Beth is a home renovator and woodworker who lives north of Edmond. For the last 18 years, she has operated her own small business. For 18 years, she also went without health insurance. This finally changed January 1st, when the Affordable Care Act took effect and Beth became one of the first 15,000 Oklahomans who gained coverage through the new health insurance marketplaces. Beth’s story is similar to that of many self-employed small businesspeople.

Read more from the OK Policy Blog.

Parents opting kids out of state testing could put system in a bind

If too many parents opt their children out of state testing this spring, public school districts are at risk of not only getting a lower grade, but an F, state education officials said. Several area school districts have reported that parents are contacting school officials about opting their children out of state testing. Parents who feel their children are over-tested are behind a growing national opt-out movement. If a district tests less than 95 percent of eligible students, it will drop one grade lower. If test participation dips below 90 percent, the district receives an automatic F, according to the A-F school grade law.

Read more from the Tulsa World.

Oklahoma City school board considers community school for Edgemere elementary

The Oklahoma City School Board is considering a community school for Edgemere Elementary that would offer students and their parents additional services and support, including health care, before- and after-school art and science programs, and early childhood learning. A spokeswoman for a support group backing the proposal told the board Monday night that community schools offer improved student learning, stronger families and healthier communities. Interim Superintendent Dave Lopez said the pilot program could be implemented at other schools.

Read more from NewsOK.

See also: Action Items for Oklahoma: Education from Oklahoma Policy Institute

Quote of the Day

Better planning encourages policymakers to take the long view, one that considers a state’s future workforce, population, and infrastructure needs. A state’s budget decisions today on services like education and infrastructure affect both the state and the nation for years to come.

-Elizabeth McNichol, senior fellow at the Center on Budget and Policy Priorities and co-author of a report that found Oklahoma ranks worst in the nation for long-term budget planning (Source:

Number of the Day


Number of people employed by Indian Tribes in Oklahoma.

Source: Federal Reserve Bank of St. Louis

See previous Numbers of the Day here.

Policy Note

State pension obligations can be crushing. But corporate welfare costs more.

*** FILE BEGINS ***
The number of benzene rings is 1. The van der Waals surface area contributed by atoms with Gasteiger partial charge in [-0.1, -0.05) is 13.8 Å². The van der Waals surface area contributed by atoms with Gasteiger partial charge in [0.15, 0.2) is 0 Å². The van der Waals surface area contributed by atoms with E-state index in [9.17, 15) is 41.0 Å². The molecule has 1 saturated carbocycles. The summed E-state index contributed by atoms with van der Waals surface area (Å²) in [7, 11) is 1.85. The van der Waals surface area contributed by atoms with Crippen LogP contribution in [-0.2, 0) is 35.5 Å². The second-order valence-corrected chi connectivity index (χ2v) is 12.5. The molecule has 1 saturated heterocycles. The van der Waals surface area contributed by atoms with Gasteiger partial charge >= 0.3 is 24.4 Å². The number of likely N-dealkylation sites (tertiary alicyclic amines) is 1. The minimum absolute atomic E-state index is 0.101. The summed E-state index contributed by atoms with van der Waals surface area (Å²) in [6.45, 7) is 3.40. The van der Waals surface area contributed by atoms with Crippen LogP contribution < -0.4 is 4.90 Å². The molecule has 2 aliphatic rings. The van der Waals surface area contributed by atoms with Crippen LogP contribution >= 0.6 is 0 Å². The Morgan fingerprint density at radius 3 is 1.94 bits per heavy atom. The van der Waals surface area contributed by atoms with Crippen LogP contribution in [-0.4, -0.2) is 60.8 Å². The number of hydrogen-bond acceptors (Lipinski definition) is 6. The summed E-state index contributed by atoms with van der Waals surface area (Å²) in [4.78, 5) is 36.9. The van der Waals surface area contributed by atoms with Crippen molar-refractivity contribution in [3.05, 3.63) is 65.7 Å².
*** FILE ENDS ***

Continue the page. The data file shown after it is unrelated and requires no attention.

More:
When Louise Jordan walked through the doors of Abraham Lincoln High School in North Philadelphia 34 years ago, after landing her dream job as a special education teacher right out of college, she didn’t worry about her tiny salary — just $10,770 per year back then. It wasn’t a lot to live on, but if she kept contributing 7.5 percent of every paycheck into Pennsylvania’s pension fund, the state would support her when the time came to retire.

Read more from Wonkblog.

See also: Putting Oklahoma state pensions into context from Good Jobs First

You can sign up here to receive In The Know by e-mail.


Gene Perry worked for OK Policy from 2011 to 2019. He is a native Oklahoman and a citizen of the Cherokee Nation. He graduated from the University of Oklahoma with a B.A. in history and an M.A. in journalism.

3 thoughts on “In The Know: T.W. Shannon steps down as House Speaker

  1. I don’t even know how I ended up here, but I thought this post was good.

    I do not know who you are but definitely you are going to a famous blogger
    if you aren’t already 😉 Cheers!

    My blog post; google

  2. You will often get carried away when you’re in search of a mortgage, and will accept a home loan with high rates of interest
    or even complicated conditions. Article Source:
    How To Budget is the first step in saving money.
    You will most likely need to have 30 percent equity in your
    current home if you.

    my blog … mortgages for self employed contractors (Mattie)

  3. VA home loans are available not just to veterans and the unmmarried spouse of an eligible veteran, but also to
    active duty, rrserve personnel, and some civilians. An effective solution to this
    problem can be of mortgage refinance. A: VA guaranteed loans are made by private lenders,
    such as banks, savings & loans, or mortgage companies to eligible veterans for the
    purchase of a home whih must be for their own personal occupancy.
    The syorter the repayment period, the higher the repayments will be, but the less you will have
    to pay back in total. Essentiually you can do everything right,
    butt still be stuck with the property for a
    year unless you can fin a cash or noon conventional buyer.

Leave a Reply

This site uses Akismet to reduce spam. Learn how your comment data is processed.